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1. In accounting, an amount of money that one is required to spend on a stated thing in the future. For example, a portion of the proceeds of a sale may be encumbered to pay for the cost of goods sold.

2. In real estate, any claim of ownership that may cloud the legitimacy of a sale. See also: Bad title.
Farlex Financial Dictionary. © 2012 Farlex, Inc. All Rights Reserved


1. A liability on real property. For example, a mortgage encumbers title to real estate because the lender has an interest in the property. Compare unencumbered.
2. A commitment within an organization to use funds for a specific purpose. Thus, a college may encumber funds for later payment to cover expenses associated with a faculty member's trip to recruit new professors.
Wall Street Words: An A to Z Guide to Investment Terms for Today's Investor by David L. Scott. Copyright © 2003 by Houghton Mifflin Company. Published by Houghton Mifflin Company. All rights reserved. All rights reserved.
References in periodicals archive ?
The gravamen of the crime is the disposition of legally encumbered real property by the offender under the express representation that there is no encumbrance thereon.
Fitch expects the volume of problem assets will continue to decline at a reasonable pace in the medium-term saying this will be positive for BoC`s credit risk profile and key to reducing the bank`s very high capital encumbrance from unreserved problem assets.
Any restriction regarding acquisitions, encumbrances, conveyances, transfers or dispositions imposed on agricultural free patents issued under Section 44 of Commonwealth Act 141, as amended, before the effectivity of RA 11231 are lifted.
com, says, " For this, check encumbrance certificate for, at least, 30 years.
The PRA's approach is permitted under the European Banking Authority's guidelines for encumbrance disclosure which specifically envisages an exemption for liquidity assistance provided by central banks via collateral swaps.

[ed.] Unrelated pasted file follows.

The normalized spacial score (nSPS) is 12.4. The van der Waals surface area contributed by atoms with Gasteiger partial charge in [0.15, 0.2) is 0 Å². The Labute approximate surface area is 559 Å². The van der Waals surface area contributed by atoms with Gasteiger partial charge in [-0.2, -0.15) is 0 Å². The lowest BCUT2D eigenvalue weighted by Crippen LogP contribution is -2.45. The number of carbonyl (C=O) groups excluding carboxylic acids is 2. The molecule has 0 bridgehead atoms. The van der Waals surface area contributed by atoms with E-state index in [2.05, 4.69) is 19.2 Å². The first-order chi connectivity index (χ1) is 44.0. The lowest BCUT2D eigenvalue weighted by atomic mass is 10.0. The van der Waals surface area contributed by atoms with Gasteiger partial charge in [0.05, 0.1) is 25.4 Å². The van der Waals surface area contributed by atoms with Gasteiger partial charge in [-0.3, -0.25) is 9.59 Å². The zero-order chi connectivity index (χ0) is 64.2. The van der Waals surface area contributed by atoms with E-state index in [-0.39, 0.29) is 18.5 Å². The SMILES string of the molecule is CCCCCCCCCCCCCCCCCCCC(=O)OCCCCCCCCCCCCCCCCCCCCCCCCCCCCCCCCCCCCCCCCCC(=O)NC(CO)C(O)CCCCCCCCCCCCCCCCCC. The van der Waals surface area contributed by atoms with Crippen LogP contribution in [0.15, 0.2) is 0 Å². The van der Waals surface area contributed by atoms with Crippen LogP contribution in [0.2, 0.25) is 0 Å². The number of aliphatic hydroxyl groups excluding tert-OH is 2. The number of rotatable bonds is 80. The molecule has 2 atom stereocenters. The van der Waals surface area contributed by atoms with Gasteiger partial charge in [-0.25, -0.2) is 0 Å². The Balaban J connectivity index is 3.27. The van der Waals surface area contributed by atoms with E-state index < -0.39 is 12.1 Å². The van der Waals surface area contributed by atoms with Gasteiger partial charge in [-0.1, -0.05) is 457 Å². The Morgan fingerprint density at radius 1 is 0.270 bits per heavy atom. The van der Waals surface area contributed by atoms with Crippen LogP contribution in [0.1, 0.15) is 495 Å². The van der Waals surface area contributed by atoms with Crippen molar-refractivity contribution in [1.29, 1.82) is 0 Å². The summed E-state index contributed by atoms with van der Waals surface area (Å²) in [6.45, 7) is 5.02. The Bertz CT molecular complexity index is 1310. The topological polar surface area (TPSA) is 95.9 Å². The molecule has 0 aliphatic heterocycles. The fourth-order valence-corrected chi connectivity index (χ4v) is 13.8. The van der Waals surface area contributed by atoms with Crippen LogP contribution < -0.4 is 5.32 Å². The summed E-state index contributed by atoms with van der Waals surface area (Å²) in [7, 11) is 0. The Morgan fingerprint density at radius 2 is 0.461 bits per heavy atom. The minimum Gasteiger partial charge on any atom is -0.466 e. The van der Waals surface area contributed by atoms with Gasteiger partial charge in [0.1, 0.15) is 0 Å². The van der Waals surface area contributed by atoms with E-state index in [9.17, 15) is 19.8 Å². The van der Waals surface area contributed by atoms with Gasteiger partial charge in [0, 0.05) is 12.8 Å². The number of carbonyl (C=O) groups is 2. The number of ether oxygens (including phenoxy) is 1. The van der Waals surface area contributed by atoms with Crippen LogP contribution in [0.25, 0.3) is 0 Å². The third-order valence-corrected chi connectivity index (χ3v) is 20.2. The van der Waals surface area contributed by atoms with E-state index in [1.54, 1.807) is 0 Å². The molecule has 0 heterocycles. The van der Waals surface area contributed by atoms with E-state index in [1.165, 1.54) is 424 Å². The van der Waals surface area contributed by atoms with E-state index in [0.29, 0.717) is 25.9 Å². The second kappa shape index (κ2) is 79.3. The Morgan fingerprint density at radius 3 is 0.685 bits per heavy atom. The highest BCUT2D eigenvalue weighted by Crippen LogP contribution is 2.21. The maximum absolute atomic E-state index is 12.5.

Colley says she has been struck by how many Scots feel 'colonised' by the English and/or by London and that independence campaigners use it as a way of arguing Britishness is no longer a useful vehicle and it's actually an encumbrance and an oppression.
More and more areas and buildings in the city centre are unceremoniously gobbled up for student use at the exclusion of permanent citizens who have to pay for the encumbrance of the city becoming the university campus.
for been watching drug culture decades to earned the of drug deaths I think it would then become as normal as it wearing a collar and not be any encumbrance at all.
MAY I give my opinion of my lack of surprise at the broken manifesto promises of the Tory party threatening to take away the winter fuel payment, OAP bus passes and treating the disabled and OAP like an encumbrance and nuisance on society.
said that Armavia cannot return the jet as it is under encumbrance by one of the Armenian banks.
The encumbrance of a Father Christmas outfit did not prevent Liverpool's Adam Peers from smashing the record for the Jubilee Plunge from the summit of Moel Famau to Llangynhafal.
That would reduce the portion of Ford Credit's assets used as ABS collateral--its asset encumbrance ratio--which is a key factor for rating agencies, thus bolstering its chances for an upgrade.